Wednesday

25th May 2022

Hamas calls for EU talks after court ruling

  • Gaza man points to war damage after an Israeli incursion in 2008/2009 (Photo: Amir Farshad Ebrahimi)

Hamas wants the EU foreign relations chief, Federica Mogherini, to come to Gaza to start a new dialogue after the EU court said it should be taken off the terrorist register.

Its deputy foreign minister, Ghazi Hamad, told EUobserver by phone on Wednesday (17 December): “I invite Ms Mogherini to come here to hold many different meetings at all levels”.

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“I hope we can open a new channel for political dialogue, to build bridges, because without the participation of Hamas [in the peace process] there will never be peace or security”.

The EU court in Luxembourg earlier the same day “annulled” on “procedural grounds” an EU decision, dating back to 2003, to impose an asset freeze on the Palestinian militant group.

But it maintained the freeze for at least three months to stop funds being wired in case the EU appeals.

It also gave a withering account of the way that EU countries handled the Gaza listing. “The contested measures are based not on acts examined and confirmed in decisions of competent authorities but on factual imputations derived from the press and the Internet”, it said.

EU countries’ diplomats will hold talks in January on how to react.

Mogherini’s office said in a statement the EU “will, in due course, take appropriate remedial action, including any eventual appeal to the ruling”.

It added that “it is a legal ruling of a court, not a political decision taken by the EU governments. The EU continues to uphold the Quartet principles”.

The principles are international benchmarks on Hamas recognition, which include a demand for the group to renounce armed resistance and an informal ban on high-level EU meetings.

One EU source laughed when EUobserver asked what are the chances of a Mogherini visit, noting “it [the verdict] doesn’t reflect any political change, so there won’t be any meeting”.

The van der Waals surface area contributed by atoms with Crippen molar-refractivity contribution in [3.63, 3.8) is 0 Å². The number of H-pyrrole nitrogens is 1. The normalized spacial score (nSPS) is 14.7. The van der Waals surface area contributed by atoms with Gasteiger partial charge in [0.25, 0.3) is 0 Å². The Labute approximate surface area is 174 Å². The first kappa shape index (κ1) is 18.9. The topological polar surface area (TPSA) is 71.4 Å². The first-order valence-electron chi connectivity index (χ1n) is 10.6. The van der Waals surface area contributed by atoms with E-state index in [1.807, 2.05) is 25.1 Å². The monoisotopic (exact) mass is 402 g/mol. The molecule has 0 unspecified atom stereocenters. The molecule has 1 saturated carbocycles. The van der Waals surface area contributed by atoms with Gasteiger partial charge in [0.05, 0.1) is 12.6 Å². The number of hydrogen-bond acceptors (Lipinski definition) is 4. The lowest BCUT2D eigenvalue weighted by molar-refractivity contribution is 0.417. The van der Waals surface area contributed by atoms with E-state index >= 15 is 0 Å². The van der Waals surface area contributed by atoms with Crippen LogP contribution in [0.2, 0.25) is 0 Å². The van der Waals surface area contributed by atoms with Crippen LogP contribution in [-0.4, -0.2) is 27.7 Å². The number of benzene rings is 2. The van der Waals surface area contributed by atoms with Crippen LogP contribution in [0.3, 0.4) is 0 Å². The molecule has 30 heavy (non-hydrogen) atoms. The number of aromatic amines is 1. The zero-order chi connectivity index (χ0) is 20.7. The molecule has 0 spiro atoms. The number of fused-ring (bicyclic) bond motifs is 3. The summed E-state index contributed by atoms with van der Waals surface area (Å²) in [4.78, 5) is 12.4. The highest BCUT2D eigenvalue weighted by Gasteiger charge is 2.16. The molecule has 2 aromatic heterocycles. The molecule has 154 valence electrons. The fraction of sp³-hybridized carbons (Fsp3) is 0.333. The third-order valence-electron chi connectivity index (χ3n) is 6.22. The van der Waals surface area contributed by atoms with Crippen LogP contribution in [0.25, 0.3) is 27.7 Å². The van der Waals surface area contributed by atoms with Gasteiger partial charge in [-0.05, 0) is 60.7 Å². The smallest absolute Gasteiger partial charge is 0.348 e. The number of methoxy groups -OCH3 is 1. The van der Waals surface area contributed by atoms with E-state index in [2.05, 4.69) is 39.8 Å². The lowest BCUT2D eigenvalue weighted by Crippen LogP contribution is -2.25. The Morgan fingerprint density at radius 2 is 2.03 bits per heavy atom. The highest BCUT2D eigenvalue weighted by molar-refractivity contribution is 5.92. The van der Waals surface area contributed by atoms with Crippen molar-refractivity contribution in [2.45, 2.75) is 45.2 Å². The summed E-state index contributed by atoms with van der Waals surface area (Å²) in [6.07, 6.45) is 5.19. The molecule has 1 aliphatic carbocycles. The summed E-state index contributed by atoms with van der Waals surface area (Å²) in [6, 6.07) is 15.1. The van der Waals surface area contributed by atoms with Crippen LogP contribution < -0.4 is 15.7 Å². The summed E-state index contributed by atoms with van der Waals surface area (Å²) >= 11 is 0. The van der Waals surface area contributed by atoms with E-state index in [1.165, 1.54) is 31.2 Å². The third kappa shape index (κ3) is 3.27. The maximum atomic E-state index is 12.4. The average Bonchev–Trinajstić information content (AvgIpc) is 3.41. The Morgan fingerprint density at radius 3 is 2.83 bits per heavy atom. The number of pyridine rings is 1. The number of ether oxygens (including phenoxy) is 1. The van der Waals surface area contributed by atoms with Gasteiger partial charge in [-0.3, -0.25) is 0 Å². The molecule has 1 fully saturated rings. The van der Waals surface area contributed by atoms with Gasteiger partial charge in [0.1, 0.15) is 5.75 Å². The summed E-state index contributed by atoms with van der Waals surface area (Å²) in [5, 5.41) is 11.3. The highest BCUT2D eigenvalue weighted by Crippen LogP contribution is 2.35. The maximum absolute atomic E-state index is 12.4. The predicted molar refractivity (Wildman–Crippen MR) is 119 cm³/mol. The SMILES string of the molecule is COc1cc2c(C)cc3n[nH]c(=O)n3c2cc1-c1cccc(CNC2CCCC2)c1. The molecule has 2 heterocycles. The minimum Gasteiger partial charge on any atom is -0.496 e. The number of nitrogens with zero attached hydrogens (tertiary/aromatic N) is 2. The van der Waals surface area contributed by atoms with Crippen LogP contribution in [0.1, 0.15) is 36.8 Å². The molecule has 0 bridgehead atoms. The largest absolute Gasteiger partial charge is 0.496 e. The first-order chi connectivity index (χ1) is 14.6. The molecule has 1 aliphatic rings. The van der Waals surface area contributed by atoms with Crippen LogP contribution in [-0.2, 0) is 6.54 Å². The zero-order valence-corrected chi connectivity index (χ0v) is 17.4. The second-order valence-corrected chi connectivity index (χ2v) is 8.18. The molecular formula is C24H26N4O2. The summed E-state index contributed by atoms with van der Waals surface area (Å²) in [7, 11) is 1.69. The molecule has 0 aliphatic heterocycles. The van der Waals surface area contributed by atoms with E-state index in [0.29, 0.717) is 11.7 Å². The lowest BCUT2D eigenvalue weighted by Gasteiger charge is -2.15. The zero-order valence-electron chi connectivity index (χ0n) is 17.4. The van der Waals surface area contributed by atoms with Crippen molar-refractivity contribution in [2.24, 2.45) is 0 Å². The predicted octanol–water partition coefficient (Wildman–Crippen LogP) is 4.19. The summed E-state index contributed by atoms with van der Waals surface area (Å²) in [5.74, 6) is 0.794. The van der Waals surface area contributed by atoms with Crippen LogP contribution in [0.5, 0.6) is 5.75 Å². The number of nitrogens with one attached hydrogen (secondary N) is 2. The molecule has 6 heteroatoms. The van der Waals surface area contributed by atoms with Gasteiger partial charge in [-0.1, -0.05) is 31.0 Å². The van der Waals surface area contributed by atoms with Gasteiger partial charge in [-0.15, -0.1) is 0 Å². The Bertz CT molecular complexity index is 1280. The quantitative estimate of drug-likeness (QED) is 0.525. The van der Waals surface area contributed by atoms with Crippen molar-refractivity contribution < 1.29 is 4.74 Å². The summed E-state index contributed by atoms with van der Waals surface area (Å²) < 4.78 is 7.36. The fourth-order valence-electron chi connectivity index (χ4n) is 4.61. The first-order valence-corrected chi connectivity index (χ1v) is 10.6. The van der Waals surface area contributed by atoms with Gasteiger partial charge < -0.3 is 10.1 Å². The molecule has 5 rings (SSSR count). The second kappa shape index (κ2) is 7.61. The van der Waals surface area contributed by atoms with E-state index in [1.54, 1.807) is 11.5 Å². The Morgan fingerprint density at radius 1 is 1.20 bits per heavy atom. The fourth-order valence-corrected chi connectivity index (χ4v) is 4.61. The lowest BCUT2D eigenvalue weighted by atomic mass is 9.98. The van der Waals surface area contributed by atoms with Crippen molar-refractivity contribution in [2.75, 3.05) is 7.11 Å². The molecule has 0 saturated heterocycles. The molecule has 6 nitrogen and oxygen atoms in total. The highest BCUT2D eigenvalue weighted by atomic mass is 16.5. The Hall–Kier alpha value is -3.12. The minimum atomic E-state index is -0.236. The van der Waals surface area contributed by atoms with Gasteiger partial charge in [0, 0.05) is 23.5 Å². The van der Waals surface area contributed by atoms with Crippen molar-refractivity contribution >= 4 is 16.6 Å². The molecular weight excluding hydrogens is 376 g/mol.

A second EU source noted that even if the verdict sticks, the ban on high-level talks won’t be lifted until Hamas complies with Quartet conditions.

Vindication?

But for his part, the Hamas minister claimed the ruling as a moral vindication.

“It’s good news, but it comes 12 years too late”, Hamad said.

He described Hamas as a “national liberation movement” which has a “right” to resist Israeli occupation “by all means necessary, which are not against international law”.

Hamas openly targetted Israeli civilians in the last Gaza war in summer, killing two people.

But Hamad noted that Israel killed over 800 women and children despite claims it tries to avoid hurting civilians.

He added that Hamas is ready to accept a two-state solution, but said Palestinians “got nothing” out of the last 22 years of peace talks.

“We are all waiting for the end of the occupation. We’ve accepted an Israeli state in 1967 borders in many documents and media interviews”.

He said EU countries and the US talk to Hamas anyway despite the Quartet ban.

He listed Italy, France, Spain, Sweden, and the UK as the most active.

“We discuss everything with them and they admit, even the US officials admit, that Hamas is not a terrorist organisation, that it’s part of the political equation”.

“It’s time for these underground talks to see the light of day”.

EU and US systems

The court ruling is the latest in a series of defeats for EU sanctions - on Iran and Sri Lanka, among others - and augurs badly for court challenges brought by blacklisted Russian and Ukrainian officials.

EU countries in November launched a review of the evidence underpinning their decisions on all 35 entities on its terrorist register.

By contrast, the US department of treasury has never lost an asset freeze challenge.

But an EU diplomat said: “The EU and US judicial systems are different. They often request that we impose sanctions in various cases, but we have to decline on legal grounds”.

A second EU diplomat noted: “A bad decision on sanctions can ruin people’s businesses, ruin lives. So we should be happy we have a court which looks into these things”.

He added the sanctions defeats stem from reluctance by some EU states to share classified information both with the court and with fellow EU countries.

“We work on the basis of trust. So if one member state files a request, other countries tend to assume that it’s legitimate”.

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